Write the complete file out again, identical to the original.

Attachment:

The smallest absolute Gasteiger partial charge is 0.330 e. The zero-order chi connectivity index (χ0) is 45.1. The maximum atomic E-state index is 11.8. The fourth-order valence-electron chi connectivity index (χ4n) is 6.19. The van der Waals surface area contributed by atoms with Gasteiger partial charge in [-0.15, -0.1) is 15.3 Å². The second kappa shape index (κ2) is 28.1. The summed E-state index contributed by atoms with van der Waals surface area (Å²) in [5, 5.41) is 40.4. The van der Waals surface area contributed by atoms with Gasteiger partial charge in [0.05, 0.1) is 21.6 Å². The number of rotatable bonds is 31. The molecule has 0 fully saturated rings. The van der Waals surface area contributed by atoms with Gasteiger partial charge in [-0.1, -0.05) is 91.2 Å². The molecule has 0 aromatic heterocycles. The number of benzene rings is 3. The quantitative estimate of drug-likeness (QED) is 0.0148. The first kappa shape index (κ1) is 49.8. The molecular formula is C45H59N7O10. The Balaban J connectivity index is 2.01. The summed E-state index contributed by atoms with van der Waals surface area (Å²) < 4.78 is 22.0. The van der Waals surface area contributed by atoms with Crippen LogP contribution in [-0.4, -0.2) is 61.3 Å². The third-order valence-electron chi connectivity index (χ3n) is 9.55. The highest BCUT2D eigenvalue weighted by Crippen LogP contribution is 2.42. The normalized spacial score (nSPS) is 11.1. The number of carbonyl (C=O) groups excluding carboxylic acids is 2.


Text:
The smallest absolute Gasteiger partial charge is 0.330 e. The zero-order chi connectivity index (χ0) is 45.1. The maximum atomic E-state index is 11.8. The fourth-order valence-electron chi connectivity index (χ4n) is 6.19. The van der Waals surface area contributed by atoms with Gasteiger partial charge in [-0.15, -0.1) is 15.3 Å². The second kappa shape index (κ2) is 28.1. The summed E-state index contributed by atoms with van der Waals surface area (Å²) in [5, 5.41) is 40.4. The van der Waals surface area contributed by atoms with Gasteiger partial charge in [0.05, 0.1) is 21.6 Å². The number of rotatable bonds is 31. The molecule has 0 fully saturated rings. The van der Waals surface area contributed by atoms with Gasteiger partial charge in [-0.1, -0.05) is 91.2 Å². The molecule has 0 aromatic heterocycles. The number of benzene rings is 3. The quantitative estimate of drug-likeness (QED) is 0.0148. The first kappa shape index (κ1) is 49.8. The molecular formula is C45H59N7O10. The Balaban J connectivity index is 2.01. The summed E-state index contributed by atoms with van der Waals surface area (Å²) < 4.78 is 22.0. The van der Waals surface area contributed by atoms with Crippen LogP contribution in [-0.4, -0.2) is 61.3 Å². The third-order valence-electron chi connectivity index (χ3n) is 9.55. The highest BCUT2D eigenvalue weighted by Crippen LogP contribution is 2.42. The normalized spacial score (nSPS) is 11.1. The number of carbonyl (C=O) groups excluding carboxylic acids is 2.